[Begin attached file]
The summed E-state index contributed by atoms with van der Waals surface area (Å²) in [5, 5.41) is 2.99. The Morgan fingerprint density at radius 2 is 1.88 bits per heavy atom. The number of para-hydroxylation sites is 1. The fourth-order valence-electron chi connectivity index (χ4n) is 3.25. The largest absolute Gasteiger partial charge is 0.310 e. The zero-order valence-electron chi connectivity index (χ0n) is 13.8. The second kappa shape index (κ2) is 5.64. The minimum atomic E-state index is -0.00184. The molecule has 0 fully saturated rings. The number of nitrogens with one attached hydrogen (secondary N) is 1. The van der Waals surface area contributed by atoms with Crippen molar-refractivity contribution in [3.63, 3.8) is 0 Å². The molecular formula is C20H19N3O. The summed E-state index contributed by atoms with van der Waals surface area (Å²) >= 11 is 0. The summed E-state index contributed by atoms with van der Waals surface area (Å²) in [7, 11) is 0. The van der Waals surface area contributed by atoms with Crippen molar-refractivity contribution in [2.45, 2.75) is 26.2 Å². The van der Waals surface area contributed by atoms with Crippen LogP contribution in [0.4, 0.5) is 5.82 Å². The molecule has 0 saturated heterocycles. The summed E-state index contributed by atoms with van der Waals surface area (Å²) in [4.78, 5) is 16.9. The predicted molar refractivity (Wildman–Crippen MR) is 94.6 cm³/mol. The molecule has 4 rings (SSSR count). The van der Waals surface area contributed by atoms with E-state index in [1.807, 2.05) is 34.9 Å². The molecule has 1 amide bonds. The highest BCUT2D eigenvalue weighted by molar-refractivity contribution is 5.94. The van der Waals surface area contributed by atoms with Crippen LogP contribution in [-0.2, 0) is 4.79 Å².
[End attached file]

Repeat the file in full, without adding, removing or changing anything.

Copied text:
The summed E-state index contributed by atoms with van der Waals surface area (Å²) in [5, 5.41) is 2.99. The Morgan fingerprint density at radius 2 is 1.88 bits per heavy atom. The number of para-hydroxylation sites is 1. The fourth-order valence-electron chi connectivity index (χ4n) is 3.25. The largest absolute Gasteiger partial charge is 0.310 e. The zero-order valence-electron chi connectivity index (χ0n) is 13.8. The second kappa shape index (κ2) is 5.64. The minimum atomic E-state index is -0.00184. The molecule has 0 fully saturated rings. The number of nitrogens with one attached hydrogen (secondary N) is 1. The van der Waals surface area contributed by atoms with Crippen molar-refractivity contribution in [3.63, 3.8) is 0 Å². The molecular formula is C20H19N3O. The summed E-state index contributed by atoms with van der Waals surface area (Å²) >= 11 is 0. The summed E-state index contributed by atoms with van der Waals surface area (Å²) in [7, 11) is 0. The van der Waals surface area contributed by atoms with Crippen molar-refractivity contribution in [2.45, 2.75) is 26.2 Å². The van der Waals surface area contributed by atoms with Crippen LogP contribution in [0.4, 0.5) is 5.82 Å². The molecule has 0 saturated heterocycles. The summed E-state index contributed by atoms with van der Waals surface area (Å²) in [4.78, 5) is 16.9. The predicted molar refractivity (Wildman–Crippen MR) is 94.6 cm³/mol. The molecule has 4 rings (SSSR count). The van der Waals surface area contributed by atoms with E-state index in [1.807, 2.05) is 34.9 Å². The molecule has 1 amide bonds. The highest BCUT2D eigenvalue weighted by molar-refractivity contribution is 5.94. The van der Waals surface area contributed by atoms with Crippen LogP contribution in [-0.2, 0) is 4.79 Å².